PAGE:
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Movie Review

Religion and rights clash in Israeli film ‘The Women’s Balcony’

Evelin Hagoel stars in “The Women’s Balcony.”Menemsha Films

In the opening of “The Women’s Balcony,” at the height of the bar mitzvah celebration for Ettie’s grandson, the balcony set aside for female members of the Orthodox congregation collapses. It knocks the wife of Rabbi Menashe (Abraham Celektar) into a coma, traumatizing him and destroying the sacred scroll and almost the whole temple. Not exactly a subtle metaphor for an old, conservative institution challenged by change and structural weakness, but subtly handled by director Emil Ben-Shimon and screenwriter Shlomit Nehama and rendered heartfelt and compelling by an outstanding cast.

That includes Evelin Hagoel, thorny, determined, and thoughtful as Ettie, a pious but independent woman who, along with her easygoing husband, Zion (Igal Naor), stands out as an upright and active member of the community. Along with her women friends, she is determined to not just repair the battered building but also restore the wrecked balcony.


The menfolk, however, have fallen for the charm of the slick Hassidic Rabbi David (Avraham Aviv Alush), a fundamentalist firebrand with a fervent following, who urges them to make their wives wear headscarves and thinks it’s more important to replace the scroll before the balcony, effectively penning the women into an outhouse and restricting their participation in services.

So powerful is Rabbi David’s rhetoric that even some of the women submit to it, as does Zion, who sees no alternative to the survival of the congregation until the elderly, mentally distracted rabbi, grieving and confused by the absence of his still-comatose wife, can resume his responsibilities.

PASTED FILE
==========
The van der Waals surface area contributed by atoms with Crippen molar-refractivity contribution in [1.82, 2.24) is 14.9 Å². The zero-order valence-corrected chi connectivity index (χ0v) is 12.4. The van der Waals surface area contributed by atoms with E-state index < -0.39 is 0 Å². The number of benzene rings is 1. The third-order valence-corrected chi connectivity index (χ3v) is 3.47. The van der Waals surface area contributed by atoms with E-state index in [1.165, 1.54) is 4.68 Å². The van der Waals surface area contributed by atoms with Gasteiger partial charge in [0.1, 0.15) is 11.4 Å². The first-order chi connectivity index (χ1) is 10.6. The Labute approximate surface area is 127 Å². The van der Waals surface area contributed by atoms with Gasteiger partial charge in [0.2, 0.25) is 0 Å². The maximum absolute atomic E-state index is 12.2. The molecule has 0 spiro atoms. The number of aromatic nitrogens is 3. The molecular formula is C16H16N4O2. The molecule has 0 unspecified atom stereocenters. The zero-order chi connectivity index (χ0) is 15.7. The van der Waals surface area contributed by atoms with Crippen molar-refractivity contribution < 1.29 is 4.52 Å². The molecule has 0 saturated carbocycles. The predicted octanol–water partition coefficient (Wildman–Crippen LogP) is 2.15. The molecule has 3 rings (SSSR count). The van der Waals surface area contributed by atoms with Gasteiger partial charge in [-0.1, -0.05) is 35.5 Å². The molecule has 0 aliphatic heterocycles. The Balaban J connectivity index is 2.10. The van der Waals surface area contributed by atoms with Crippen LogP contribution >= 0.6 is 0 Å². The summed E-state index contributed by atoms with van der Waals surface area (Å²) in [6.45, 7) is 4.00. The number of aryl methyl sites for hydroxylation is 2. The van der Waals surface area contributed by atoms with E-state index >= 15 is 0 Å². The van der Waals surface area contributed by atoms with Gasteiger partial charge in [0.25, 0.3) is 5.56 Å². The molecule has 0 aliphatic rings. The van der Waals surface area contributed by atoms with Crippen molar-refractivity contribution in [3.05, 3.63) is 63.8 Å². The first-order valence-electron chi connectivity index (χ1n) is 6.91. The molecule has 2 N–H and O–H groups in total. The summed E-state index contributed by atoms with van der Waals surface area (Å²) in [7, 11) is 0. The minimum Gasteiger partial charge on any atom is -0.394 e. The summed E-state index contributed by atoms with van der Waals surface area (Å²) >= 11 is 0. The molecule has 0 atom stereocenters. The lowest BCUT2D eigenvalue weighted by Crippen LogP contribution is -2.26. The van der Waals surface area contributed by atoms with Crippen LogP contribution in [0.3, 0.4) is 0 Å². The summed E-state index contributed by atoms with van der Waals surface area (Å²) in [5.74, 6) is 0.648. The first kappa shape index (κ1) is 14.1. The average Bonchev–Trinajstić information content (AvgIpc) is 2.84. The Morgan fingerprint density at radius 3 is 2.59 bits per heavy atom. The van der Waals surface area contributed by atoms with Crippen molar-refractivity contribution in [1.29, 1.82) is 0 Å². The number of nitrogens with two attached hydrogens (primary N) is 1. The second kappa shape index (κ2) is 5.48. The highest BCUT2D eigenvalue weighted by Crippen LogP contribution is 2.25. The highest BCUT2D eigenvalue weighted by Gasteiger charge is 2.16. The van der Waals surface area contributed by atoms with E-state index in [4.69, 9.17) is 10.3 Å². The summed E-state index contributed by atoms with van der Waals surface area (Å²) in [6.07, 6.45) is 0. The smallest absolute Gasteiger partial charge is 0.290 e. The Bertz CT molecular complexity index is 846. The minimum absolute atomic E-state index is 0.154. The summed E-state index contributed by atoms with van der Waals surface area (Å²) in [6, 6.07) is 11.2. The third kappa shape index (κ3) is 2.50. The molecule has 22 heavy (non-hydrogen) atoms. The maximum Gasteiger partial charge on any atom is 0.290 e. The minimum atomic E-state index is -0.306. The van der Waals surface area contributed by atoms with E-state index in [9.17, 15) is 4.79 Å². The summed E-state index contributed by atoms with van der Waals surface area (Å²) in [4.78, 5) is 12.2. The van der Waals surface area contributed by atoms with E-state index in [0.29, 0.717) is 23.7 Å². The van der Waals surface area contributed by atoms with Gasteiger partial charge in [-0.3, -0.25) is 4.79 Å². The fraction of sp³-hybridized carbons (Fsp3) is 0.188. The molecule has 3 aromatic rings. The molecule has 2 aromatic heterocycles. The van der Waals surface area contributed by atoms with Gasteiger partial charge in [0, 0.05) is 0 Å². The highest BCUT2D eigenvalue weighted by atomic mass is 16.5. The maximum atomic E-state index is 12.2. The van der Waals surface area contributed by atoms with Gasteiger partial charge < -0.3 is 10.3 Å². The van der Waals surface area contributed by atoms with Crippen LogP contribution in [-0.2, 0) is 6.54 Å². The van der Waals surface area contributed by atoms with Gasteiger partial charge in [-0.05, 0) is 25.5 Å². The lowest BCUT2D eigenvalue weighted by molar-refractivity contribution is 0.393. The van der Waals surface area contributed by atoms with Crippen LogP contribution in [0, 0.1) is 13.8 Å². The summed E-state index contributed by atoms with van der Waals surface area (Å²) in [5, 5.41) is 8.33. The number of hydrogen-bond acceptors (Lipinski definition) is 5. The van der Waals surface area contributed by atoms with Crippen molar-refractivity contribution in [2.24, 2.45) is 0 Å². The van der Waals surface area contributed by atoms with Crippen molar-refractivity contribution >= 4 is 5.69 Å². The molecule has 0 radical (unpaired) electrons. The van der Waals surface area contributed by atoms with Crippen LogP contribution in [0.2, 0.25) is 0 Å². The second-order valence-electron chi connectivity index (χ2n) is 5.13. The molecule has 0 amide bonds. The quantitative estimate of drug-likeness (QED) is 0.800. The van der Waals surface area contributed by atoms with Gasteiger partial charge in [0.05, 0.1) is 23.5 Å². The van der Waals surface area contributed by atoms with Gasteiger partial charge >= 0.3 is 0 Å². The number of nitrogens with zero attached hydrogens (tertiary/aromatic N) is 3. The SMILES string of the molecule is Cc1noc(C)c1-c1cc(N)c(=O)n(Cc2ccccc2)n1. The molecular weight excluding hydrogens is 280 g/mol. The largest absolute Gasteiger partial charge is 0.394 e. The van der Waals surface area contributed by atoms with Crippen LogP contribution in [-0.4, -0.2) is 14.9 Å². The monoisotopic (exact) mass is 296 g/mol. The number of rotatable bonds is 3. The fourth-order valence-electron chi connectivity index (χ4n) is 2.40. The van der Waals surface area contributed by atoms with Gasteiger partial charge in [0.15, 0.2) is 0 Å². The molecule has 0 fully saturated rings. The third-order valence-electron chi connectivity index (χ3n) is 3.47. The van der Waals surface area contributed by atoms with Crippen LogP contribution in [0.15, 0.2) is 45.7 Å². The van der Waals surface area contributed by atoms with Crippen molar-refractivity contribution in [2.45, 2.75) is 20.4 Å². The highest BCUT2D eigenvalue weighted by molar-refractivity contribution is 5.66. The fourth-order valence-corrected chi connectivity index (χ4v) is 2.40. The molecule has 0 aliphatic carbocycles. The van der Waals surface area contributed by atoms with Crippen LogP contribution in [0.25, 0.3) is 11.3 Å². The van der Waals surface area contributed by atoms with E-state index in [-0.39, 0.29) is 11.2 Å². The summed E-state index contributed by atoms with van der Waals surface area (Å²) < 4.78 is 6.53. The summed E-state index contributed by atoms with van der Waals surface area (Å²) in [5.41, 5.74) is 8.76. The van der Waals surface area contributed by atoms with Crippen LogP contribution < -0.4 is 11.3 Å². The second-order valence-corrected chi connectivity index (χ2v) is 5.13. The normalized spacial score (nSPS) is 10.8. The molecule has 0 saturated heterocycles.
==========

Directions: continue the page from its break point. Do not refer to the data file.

In a film that is to a large extent about architecture, Ben-Shimon shows ingenuity and poetic insight into commenting through composition, structures, and setting on themes and relationships. He takes full advantage of the old buildings, walls, and cobbled alleyways of Jerusalem and also exploits the symbolic potential of the interiors. Early in the film, Ettie and Zion are often shown framed by a window or doorway, at times canoodling. Later, as Rabbi David’s influence increases, such structural elements separate them. Ettie becomes increasingly ostracized, with Rabbi David even suggesting that the collapse was judgment on her because it occurred during her grandson’s bar mitzvah. “You entered a community of good will,” she finally tells Rabbi David, “and left them filled with fear.”


That community of good will is on display in the pre-collapse, opening scene as it leaves Ettie and Zion’s house en route to the bar mitzvah. That scene is repeated again at the end, with a similarly jubilant crowd on their way to that tradition ritual of the reconciliation of opposites — a wedding.

★ ★ ★

Directed by Emil Ben-Shimon. Written by Shlomit Nehama. Starring Evelin Hagoel, Avraham Aviv Alush, Igal Naor, Abraham Celektar. At West Newton. 96 minutes. Unrated. In Hebrew, with subtitles.